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The 2cv - Horrible But Very, Very Successful!
The Origins of the 2CV
In the 1920s most French country roads were in pretty poor condition, not helped by the devastation caused by World War I. Rural transport was mainly via horse and cart, and the management of Citroen recognise that there was a need for cheap, reliable motorised transport to help the farmers take their produce to and from markets. The Citroen 2CV was intended from the first to be strong, durable vehicle; easy to maintain, economical to run, capable of carrying up to 4 people as well as 50 kg of goods, and able to drive on roads in poor condition, with a reasonable degree of comfort. Unfortunately the company went bankrupt; but the major shareholder, Michelin (now a major tyre manufacturer) took over the project. By 1937 a number of prototypes of the TPV (Very Small Car; Toute Petite Voiture in French) had been produced.
How was it made?
Much of the bodywork was corrugated, in order to increase strength without increasing weight. The roof was made of canvas, which could be rolled back so that bulky goods could be carried. Seats were mere hammocks (later models would feature seats which could be removed and used for picnics!). The vehicles had a high ground clearance which enabled them to cross rough ground and the engine was surprisingly reliable, easy to maintain, and capable of being driven at around 30 mph with up to 80 miles from every gallon of petrol.
The 2CV in WW2
Although the vehicle was supposed to be launched in 1939, the outbreak of World War II put a stop to it. The management of Michelin didn't want the Germans to be able use the car to benefit their war efforts, and many of the prototypes were deliberately destroyed in order to keep them out of enemy hands. Senior Citroen executives refused to cooperate with the Germans, at great risk their own personal safety. The machine tools were looted from their factories for transportation to Germany, and it was only with the assistance of the French resistance that this was sabotaged. Nevertheless by the end of the war much of the essential equipment had been either destroyed or removed and it was not until 1948 that the car could be exhibited at the Paris motor show, to be put on sale a year later.
Why was it so ugly?
These cars were rudimentary to say the least; with a 375 cc engine producing just 9 hp, and a top speed of around 40 mph, it had just a single taillight and one single windscreen wiper, the speed of which was dependent upon the speed of the car. The motoring press decried it as ugly, and it was available only in grey. However, in austerity France the combination of relatively low price, simple maintenance, low running costs and robustness make the 2CV (as it had been renamed) extremely popular; a five year waiting list quickly developed and second-hand vehicles were soon changing hands at a higher price than that of a new vehicle.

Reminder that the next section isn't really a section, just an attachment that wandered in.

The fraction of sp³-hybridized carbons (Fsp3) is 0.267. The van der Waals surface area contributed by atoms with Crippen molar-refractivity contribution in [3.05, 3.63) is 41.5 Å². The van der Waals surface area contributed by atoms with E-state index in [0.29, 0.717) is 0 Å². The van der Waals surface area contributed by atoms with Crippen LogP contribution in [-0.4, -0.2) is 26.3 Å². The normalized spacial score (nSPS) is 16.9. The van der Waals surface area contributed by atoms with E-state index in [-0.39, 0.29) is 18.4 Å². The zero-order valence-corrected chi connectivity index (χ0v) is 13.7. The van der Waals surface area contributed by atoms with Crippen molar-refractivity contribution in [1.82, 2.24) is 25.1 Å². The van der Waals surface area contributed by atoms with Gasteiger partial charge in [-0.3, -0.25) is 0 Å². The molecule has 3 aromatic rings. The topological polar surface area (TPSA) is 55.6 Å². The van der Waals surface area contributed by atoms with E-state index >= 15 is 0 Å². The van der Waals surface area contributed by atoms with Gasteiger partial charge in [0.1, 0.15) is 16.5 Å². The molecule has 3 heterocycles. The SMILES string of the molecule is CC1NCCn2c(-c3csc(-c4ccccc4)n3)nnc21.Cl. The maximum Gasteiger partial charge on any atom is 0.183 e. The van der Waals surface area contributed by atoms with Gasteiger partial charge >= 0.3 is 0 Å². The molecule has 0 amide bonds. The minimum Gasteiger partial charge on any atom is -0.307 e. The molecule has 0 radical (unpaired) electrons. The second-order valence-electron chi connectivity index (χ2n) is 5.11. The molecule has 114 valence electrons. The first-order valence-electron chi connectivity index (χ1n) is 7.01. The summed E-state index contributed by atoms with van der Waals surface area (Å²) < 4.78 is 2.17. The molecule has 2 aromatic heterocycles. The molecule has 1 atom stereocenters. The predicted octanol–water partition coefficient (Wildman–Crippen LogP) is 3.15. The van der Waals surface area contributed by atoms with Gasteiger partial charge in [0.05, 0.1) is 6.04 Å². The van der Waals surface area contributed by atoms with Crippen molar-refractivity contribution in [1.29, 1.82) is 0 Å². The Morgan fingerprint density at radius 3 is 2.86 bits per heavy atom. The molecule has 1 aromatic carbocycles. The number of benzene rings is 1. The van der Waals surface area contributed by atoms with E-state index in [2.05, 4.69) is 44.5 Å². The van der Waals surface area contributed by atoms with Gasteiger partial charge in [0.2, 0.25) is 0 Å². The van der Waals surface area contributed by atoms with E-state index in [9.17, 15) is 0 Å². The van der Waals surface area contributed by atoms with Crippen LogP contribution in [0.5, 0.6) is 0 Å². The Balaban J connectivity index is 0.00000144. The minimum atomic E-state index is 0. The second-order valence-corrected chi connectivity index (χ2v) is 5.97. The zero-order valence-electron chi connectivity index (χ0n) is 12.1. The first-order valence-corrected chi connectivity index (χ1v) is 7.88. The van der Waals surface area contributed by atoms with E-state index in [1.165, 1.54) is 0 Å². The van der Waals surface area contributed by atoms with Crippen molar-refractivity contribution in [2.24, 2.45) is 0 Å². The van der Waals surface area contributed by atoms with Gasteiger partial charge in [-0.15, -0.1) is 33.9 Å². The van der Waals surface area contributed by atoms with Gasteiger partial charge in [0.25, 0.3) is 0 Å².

Twin engines? Surely not.
yes, in 1958 an off-road version was produced with not only an engine in the front but one in the boot as well! Getting this to work was a nightmare for the designers and it pushed costs - and the selling price - up considerably. Sales figures were dismal. A few were sold to the Spanish police and even fewer to the Swiss postal service and that was about it.
Despite its criticisms and drawbacks the 2CV was a huge commercial success and nearly 9,000,000 of the original design were built, with factories in France, Portugal, Britain, Spain, and South America feeding the demand for low-cost transport. Delivery van versions were produced, which again proved very popular.
The end of the era
It was not until 1988, when a combination of ageing, inefficient machine tools made production at the French factory uneconomical. Production there ceased, although it continued at the more modern factory in Portugal for a further two years. By this time new emission standards were coming into force throughout Europe, and since the car was incapable of meeting the standards without considerable redesign, manufacture of the two CV and it's siblings finally came to an end (Sob!).